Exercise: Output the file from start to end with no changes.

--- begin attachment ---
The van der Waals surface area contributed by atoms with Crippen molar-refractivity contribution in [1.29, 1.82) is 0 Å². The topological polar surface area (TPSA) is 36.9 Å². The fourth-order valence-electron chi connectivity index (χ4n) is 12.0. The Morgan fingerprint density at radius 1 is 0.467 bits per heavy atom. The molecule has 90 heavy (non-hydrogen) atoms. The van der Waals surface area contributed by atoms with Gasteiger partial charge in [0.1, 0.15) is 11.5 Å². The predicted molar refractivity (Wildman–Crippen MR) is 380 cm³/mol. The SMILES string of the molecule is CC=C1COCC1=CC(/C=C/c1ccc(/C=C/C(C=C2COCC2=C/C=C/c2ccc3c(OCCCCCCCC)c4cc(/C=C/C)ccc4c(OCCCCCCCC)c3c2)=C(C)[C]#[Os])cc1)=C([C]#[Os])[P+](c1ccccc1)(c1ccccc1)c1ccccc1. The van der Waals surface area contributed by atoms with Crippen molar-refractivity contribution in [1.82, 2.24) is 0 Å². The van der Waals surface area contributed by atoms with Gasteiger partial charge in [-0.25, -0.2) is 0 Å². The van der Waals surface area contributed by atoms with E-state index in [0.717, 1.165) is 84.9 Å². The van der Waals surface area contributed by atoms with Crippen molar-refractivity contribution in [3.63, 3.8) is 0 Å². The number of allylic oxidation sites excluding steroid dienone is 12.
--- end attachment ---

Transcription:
The van der Waals surface area contributed by atoms with Crippen molar-refractivity contribution in [1.29, 1.82) is 0 Å². The topological polar surface area (TPSA) is 36.9 Å². The fourth-order valence-electron chi connectivity index (χ4n) is 12.0. The Morgan fingerprint density at radius 1 is 0.467 bits per heavy atom. The molecule has 90 heavy (non-hydrogen) atoms. The van der Waals surface area contributed by atoms with Gasteiger partial charge in [0.1, 0.15) is 11.5 Å². The predicted molar refractivity (Wildman–Crippen MR) is 380 cm³/mol. The SMILES string of the molecule is CC=C1COCC1=CC(/C=C/c1ccc(/C=C/C(C=C2COCC2=C/C=C/c2ccc3c(OCCCCCCCC)c4cc(/C=C/C)ccc4c(OCCCCCCCC)c3c2)=C(C)[C]#[Os])cc1)=C([C]#[Os])[P+](c1ccccc1)(c1ccccc1)c1ccccc1. The van der Waals surface area contributed by atoms with Crippen molar-refractivity contribution in [1.82, 2.24) is 0 Å². The van der Waals surface area contributed by atoms with Gasteiger partial charge in [-0.25, -0.2) is 0 Å². The van der Waals surface area contributed by atoms with E-state index in [0.717, 1.165) is 84.9 Å². The van der Waals surface area contributed by atoms with Crippen molar-refractivity contribution in [3.63, 3.8) is 0 Å². The number of allylic oxidation sites excluding steroid dienone is 12.